Dr. Ruas' iPad contains countless before-and-after examples of children who have received such comprehensive care, starting with the surgeries he has performed over the years. "Our benchmarks for reconstructive surgery results should be the same as for cosmetic surgery," he said. "Our goal is to make them look normal, so if you saw them in a store, you would never know."

Now this full spectrum of services at the highest level is flourishing under the umbrella of ACH / JHM, which Dr. Pavan credits with providing an enormous amount of important assets to the operation.

"We have incredible support from neonatology, genetics, pulmonology, anesthesia, neurosurgery, the OR and post-operative care and much more," Dr. Pavan said. "The hospital is a wonderful place to provide care for kids who have those complex conditions. Although we have all worked together, we haven't had the administrative and care coordination structure to provide team evaluations in a clinic setting and nursing coordination through the ACH umbrella. Now that is possible."

The impetus for the move to All Children's began two years ago when CMS could no longer provide team care and coordination for patients outside of the CMS network, which provides services for families in need of financial assistance or on Medicaid.

That created a pressing need to help children and families with private insurance, since they were suddenly no longer able to come to team evaluations and have care coordination through the team in CMS. Members of the Tampa-St. Petersburg team began working with ACH-JHM to get hospital support, similar to the three other Cleft and Craniofacial Centers in Florida. Patients in the CMS program continue to receive care coordination and team care through CMS, while patients outside that network can now enjoy the same care at All Children's.

One vital member of the All Children's program is experienced team coordinator Cathy Conley, a veteran nurse and cleft and craniofacial care expert who ran the Cleft and Craniofacial Center for CMS some 15 years – overseeing Tampa, St. Petersburg and Lakeland, with Craniofacial outreach as far north as Brooksville and south to Ft. Myers – and later managed Dr. Ruas' practice.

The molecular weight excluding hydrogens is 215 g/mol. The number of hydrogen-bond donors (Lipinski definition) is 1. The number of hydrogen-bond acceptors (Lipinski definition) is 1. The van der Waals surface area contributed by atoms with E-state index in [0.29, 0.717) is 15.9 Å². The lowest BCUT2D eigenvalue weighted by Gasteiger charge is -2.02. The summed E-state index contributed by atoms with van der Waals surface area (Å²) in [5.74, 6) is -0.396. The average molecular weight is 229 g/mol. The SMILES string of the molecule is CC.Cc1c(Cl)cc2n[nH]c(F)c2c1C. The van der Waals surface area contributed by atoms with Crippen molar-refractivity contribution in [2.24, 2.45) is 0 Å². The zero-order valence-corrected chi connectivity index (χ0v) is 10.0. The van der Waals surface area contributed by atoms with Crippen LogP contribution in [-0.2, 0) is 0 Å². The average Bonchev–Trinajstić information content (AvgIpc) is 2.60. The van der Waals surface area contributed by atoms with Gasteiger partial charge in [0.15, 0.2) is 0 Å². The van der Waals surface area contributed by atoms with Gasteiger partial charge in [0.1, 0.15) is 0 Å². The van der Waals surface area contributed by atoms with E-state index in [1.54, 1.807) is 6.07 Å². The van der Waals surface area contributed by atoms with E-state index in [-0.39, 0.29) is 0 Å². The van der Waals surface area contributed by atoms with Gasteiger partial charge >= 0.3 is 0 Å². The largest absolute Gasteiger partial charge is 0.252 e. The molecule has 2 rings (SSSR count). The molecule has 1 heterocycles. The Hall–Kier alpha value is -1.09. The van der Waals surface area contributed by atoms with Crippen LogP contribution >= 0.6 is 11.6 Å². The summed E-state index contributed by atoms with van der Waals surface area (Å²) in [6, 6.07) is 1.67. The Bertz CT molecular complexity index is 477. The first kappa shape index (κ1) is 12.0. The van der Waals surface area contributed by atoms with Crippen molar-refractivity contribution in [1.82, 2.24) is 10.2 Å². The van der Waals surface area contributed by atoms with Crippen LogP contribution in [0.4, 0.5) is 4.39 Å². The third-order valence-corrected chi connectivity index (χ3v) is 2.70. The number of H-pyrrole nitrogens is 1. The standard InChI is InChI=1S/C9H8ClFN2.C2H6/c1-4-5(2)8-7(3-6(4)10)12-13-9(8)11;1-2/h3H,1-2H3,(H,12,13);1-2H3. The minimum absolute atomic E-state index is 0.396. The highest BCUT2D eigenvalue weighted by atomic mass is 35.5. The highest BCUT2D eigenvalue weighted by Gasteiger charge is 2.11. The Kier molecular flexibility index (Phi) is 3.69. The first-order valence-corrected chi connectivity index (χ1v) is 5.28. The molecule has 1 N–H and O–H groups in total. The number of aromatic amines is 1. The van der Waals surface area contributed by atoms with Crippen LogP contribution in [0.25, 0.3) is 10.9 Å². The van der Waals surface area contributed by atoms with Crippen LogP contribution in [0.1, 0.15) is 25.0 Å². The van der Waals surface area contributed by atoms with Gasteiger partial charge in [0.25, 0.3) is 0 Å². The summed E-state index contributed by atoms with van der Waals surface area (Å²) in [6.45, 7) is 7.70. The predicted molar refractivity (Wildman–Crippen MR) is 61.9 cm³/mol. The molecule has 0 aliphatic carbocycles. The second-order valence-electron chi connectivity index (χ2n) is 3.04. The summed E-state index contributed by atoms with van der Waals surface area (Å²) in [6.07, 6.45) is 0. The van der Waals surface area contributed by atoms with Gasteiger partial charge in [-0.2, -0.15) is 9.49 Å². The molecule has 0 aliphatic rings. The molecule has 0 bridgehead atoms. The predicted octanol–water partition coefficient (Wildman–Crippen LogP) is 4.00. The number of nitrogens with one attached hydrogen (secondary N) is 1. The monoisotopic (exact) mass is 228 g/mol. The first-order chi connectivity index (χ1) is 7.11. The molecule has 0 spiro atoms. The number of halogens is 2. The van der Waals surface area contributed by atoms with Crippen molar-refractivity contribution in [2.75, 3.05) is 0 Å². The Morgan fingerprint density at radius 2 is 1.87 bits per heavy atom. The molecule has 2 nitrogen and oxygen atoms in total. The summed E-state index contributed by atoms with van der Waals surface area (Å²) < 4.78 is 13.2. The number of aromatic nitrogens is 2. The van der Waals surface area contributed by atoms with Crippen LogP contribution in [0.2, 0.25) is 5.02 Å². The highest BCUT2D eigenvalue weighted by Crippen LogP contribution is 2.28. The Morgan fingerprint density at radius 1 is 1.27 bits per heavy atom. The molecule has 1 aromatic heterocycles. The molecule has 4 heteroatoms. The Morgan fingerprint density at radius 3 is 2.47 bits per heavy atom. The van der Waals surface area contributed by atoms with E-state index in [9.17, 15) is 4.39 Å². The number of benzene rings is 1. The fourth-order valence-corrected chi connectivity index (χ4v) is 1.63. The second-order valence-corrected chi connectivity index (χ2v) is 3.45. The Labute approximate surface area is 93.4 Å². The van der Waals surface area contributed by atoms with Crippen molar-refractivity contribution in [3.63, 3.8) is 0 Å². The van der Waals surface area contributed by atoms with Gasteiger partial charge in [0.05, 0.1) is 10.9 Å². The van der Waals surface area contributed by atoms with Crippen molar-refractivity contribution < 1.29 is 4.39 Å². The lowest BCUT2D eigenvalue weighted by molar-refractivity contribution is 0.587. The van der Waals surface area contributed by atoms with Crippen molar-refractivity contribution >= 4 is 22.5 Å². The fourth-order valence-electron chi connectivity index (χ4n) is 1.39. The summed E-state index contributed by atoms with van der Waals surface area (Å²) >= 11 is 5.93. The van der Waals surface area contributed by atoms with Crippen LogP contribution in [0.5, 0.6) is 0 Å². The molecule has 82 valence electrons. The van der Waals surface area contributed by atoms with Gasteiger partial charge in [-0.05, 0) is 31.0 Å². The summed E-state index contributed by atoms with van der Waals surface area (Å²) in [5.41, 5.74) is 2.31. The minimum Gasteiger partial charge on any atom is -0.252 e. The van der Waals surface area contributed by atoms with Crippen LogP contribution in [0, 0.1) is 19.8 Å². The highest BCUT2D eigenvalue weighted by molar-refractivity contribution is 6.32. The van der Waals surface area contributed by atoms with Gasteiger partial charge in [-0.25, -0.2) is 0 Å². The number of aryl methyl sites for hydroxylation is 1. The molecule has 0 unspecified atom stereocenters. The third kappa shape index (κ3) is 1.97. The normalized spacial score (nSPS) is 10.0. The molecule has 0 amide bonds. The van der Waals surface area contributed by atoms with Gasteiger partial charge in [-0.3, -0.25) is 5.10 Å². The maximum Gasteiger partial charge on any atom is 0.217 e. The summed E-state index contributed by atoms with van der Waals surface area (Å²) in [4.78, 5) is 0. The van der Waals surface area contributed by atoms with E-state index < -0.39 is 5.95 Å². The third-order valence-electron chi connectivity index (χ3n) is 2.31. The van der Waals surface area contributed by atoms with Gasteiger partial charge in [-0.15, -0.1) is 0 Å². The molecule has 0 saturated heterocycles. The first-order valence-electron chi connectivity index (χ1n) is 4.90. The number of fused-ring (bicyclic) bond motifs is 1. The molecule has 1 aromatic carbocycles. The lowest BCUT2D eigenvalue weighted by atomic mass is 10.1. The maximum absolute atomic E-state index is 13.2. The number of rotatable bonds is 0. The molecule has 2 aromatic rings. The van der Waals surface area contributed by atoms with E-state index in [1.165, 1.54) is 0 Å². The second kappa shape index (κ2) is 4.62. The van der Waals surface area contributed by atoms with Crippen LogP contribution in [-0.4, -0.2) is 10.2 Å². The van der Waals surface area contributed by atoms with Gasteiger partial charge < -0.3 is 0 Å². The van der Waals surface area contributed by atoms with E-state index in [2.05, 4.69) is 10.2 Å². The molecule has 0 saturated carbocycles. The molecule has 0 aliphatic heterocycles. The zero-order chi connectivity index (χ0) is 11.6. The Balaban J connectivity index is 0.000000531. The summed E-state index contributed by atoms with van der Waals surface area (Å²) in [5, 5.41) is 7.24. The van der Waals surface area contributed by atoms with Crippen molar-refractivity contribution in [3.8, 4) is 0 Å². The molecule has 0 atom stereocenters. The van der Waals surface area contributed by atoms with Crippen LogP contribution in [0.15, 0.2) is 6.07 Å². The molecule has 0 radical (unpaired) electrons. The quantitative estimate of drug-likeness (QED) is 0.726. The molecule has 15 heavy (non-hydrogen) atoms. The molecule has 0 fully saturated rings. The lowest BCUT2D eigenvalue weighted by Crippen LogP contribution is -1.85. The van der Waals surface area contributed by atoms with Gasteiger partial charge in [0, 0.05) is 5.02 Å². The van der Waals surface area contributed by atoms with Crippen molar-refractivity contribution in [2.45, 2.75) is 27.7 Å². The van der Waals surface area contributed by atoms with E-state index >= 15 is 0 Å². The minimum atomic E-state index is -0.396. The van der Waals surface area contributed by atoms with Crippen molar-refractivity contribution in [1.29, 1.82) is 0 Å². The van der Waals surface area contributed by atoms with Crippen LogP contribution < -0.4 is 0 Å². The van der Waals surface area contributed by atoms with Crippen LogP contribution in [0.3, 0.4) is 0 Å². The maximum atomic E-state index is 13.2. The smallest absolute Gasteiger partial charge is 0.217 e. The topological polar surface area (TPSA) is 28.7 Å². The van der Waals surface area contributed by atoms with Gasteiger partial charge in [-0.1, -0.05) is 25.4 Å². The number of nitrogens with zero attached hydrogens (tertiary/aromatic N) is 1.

"She ran it well – in fact, she made it what it was," said Dr. Ruas. "She's the one who keeps us in line. She knows more about clefting than most doctors do.

"She has the experience to talk to parents when they first are faced with a child with a cleft, bond with them and teach them how to feed the child because she's a nurse. She can talk to parent in layman's lingo but also get on the phone and talk to a craniofacial surgeon in Boston and be able to communicate with them in clinical terms. That makes our job so much easier."

Conley knew All Children's was the logical answer to house the standout cleft and craniofacial team: "The surgeries are all done here, and many of the providers who are on the team have connections here. Dr. Pavan, Dr. Ruas and Dr. Gallant – all three – were very instrumental in getting to the right people and convincing them of the need and the benefit both to the hospital and the patient."

The team effort continues full force, to the benefit of all.

"The nice thing about a real team – and that's what this is – the practitioners talk all the time," said Dr. Gallant. "So, for example, I'm sure a week doesn't go by when I don't talk to the speech therapist, oral surgeon, the orthodontist about some child or another. There's a constant communication."

And now, that is taking place under the roof of All Children's.

For more information, or to refer a patient, please call the Cleft Palate Craniofacial Program at 727-767-2930.